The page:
11 May Late Menopause and Oral Hormone Therapy Linked To High Risk of Hearing Loss
MedicalResearch.com Interview with:
Sharon G. Curhan, MD, ScM
Channing Division of Network Medicine
Department of Medicine
Brigham and Women’s Hospital
Harvard Medical School
Boston, MA 02115
MedicalResearch.com: What is the background for this study? What are the main findings?
Response: Hearing loss affects approximately 48 million Americans and the number is expected to increase as the population ages. Some previous studies suggested that menopause may increase the risk for hearing loss, presumably due to the reduction in circulating estrogen levels, and that postmenopausal hormone therapy might slow hearing decline by “replacing” estrogen. To evaluate the role of menopause and postmenopausal hormone therapy as risk factors for hearing loss, we examined the independent associations between menopausal status, oral hormone therapy, and risk of self-reported hearing loss in 80,972 women who are participants in the Nurses’ Health Study II, aged 27-44 years at baseline, and were followed from 1991 to 2013.
After more than 1.4 million person-years of follow-up, 18,558 cases of hearing loss were reported (~23% of the women developed hearing loss). We did not observe an overall independent association between menopausal status and risk of hearing loss.
However, the risk among women who underwent natural menopause at an older age was higher. Specifically, the risk among women who underwent natural menopause at age 50 or older was 10% higher than among those who underwent natural menopause before age 50 [multivariable-adjusted relative risk (MVRR): 1.10, 95% CI 1.03, 1.17]. When we conducted an analysis restricted to women who underwent natural menopause and did not use hormone therapy (HT), the multivariable-adjusted relative risk among women who underwent natural menopause at age 50-54 years was 21% higher (MVRR: 1.12, 95% CI: 1.10, 1.34), and among women who underwent natural menopause at age 55+ years was 29% higher (MVRR: 1.29, 95% CI: 1.11, 1.50), compared with women who underwent natural menopause before age 50.
Among postmenopausal women, we also found that use of oral HT was associated with higher risk of hearing loss, and the magnitude of the risk tended to increase with longer duration of use (p-trend < 0.001). Compared with women who never used any type of HT, the MVRR of hearing loss among women who used oral HT for 5-9.9 years was 15% higher (MVRR: 1.15, 95% CI: 1.06, 1.24), and for 10+ years was 21% higher (MVRR: 1.21, 95% CI: 1.07, 1.37). When specific types of oral HT were examined, longer duration of use of either oral estrogen-only or of combined estrogen plus progestogen HT were each associated with higher risk. Fewer women reported use of progestogen-only oral HT, yet among these women a higher risk was suggested, but not significant (MVRR: 1.15, 95% CI: 0.98, 1.35). Transdermal HT use was less common, but the associations observed were similar to those with oral hormone therapy. When examined separately by type of menopause, the results for HT use were similar.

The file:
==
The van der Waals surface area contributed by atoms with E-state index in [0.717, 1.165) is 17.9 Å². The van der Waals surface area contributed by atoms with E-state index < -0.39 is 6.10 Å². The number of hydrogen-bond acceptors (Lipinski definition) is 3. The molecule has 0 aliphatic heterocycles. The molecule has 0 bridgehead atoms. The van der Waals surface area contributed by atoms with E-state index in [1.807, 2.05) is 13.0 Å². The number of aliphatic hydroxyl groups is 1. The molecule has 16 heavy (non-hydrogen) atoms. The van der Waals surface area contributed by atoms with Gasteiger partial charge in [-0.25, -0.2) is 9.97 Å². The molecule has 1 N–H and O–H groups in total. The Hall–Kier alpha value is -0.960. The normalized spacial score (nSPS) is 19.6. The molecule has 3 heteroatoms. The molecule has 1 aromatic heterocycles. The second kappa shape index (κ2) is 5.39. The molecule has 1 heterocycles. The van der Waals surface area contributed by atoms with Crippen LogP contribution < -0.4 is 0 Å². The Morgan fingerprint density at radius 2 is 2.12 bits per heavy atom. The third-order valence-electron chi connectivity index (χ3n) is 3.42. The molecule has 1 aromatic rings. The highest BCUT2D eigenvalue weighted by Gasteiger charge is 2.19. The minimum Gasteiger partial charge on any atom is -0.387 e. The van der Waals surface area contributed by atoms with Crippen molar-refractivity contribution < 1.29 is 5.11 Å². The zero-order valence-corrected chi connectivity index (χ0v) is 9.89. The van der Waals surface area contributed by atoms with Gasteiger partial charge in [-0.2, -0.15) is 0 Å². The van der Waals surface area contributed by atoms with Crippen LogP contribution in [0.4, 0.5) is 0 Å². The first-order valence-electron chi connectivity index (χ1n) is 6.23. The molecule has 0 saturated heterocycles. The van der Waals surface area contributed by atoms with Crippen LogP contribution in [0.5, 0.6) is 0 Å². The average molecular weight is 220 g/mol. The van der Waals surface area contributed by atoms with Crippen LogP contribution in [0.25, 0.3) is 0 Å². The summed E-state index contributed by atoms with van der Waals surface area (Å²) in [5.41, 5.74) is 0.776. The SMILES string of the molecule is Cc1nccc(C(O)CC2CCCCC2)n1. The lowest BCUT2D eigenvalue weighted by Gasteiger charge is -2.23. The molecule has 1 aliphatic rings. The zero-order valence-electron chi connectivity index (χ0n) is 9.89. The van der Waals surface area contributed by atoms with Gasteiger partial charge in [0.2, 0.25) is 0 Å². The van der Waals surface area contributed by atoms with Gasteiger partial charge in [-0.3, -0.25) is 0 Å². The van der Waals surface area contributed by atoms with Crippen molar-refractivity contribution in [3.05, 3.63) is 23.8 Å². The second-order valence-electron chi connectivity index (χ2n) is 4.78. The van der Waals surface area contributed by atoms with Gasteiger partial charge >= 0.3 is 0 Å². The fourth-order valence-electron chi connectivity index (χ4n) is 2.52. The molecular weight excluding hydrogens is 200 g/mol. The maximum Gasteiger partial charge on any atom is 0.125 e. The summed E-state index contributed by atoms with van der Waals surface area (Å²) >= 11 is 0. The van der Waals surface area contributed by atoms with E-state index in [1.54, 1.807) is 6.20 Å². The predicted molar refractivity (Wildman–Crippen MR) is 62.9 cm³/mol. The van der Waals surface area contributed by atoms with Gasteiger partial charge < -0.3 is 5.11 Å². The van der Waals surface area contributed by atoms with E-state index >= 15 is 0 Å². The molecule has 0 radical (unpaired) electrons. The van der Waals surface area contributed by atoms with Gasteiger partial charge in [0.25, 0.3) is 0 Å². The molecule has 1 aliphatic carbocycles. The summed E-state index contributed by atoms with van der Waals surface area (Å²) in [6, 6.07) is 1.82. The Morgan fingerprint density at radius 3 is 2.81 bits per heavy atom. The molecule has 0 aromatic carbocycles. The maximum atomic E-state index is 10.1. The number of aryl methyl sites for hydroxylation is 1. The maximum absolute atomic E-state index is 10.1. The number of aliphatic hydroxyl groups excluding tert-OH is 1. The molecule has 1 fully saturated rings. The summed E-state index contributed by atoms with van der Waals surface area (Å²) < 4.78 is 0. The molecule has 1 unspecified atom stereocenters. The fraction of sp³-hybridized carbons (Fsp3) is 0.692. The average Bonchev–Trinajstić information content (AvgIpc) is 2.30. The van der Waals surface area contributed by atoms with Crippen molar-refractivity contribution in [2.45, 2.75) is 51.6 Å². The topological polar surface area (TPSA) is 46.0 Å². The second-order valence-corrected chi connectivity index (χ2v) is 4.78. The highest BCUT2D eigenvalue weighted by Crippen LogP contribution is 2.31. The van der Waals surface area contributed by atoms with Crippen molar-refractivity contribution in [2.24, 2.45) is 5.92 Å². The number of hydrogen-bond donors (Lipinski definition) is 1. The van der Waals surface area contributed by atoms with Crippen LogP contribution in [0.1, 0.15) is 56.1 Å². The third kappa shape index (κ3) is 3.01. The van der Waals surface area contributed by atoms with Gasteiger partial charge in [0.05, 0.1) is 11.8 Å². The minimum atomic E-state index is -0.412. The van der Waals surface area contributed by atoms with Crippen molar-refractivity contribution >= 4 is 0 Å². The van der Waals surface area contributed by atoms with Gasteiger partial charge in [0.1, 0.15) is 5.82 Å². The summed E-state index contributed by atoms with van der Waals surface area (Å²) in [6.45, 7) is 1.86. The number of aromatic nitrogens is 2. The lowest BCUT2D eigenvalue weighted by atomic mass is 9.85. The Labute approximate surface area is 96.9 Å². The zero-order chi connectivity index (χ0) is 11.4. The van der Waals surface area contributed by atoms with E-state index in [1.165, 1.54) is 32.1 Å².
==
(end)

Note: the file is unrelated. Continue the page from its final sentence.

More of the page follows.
MedicalResearch.com: What should readers take away from your report?
Response: These findings suggest that oral hormone therapy, particularly longer duration of use, may have implications for hearing.
Many factors contribute to acquired hearing loss, including age, genetics, noise, medical conditions, diet and lifestyle factors. Our research focuses on identifying preventable contributors to hearing loss. Although the role of sex hormones in hearing is complex and not fully understood, these findings suggest that women who undergo natural menopause at an older age may have a higher risk. In addition, use of postmenopausal hormone therapy, whether estrogen-only or estrogen plus progestogen, was associated with higher risk, and the magnitude of the risk was greater with longer duration of use.
MedicalResearch.com: What recommendations do you have for future research as a result of this study?
Response: Hormone therapy can be very helpful in the management of symptoms for healthy women during the menopause transition and during early menopause. For many women, hormone therapy helps manage hot flashes, night sweats, vaginal dryness and bone loss—helping to improve sleep and quality of life. Current recommendations are to begin HT close to menopause, with the lowest effective dose, and for the shortest amount of time, in a way that is consistent with a woman’s individual goals. Individualization is a key component of the decision making process for HT use. These findings suggest that hearing health may be a consideration for women when evaluating the risks and benefits of HT.
MedicalResearch.com: Thank you for your contribution to the MedicalResearch.com community.
Sharon G. Curhan, MD, ScM, et al. Menopause and postmenopausal hormone therapy and risk of hearing loss. Menopause, 2017
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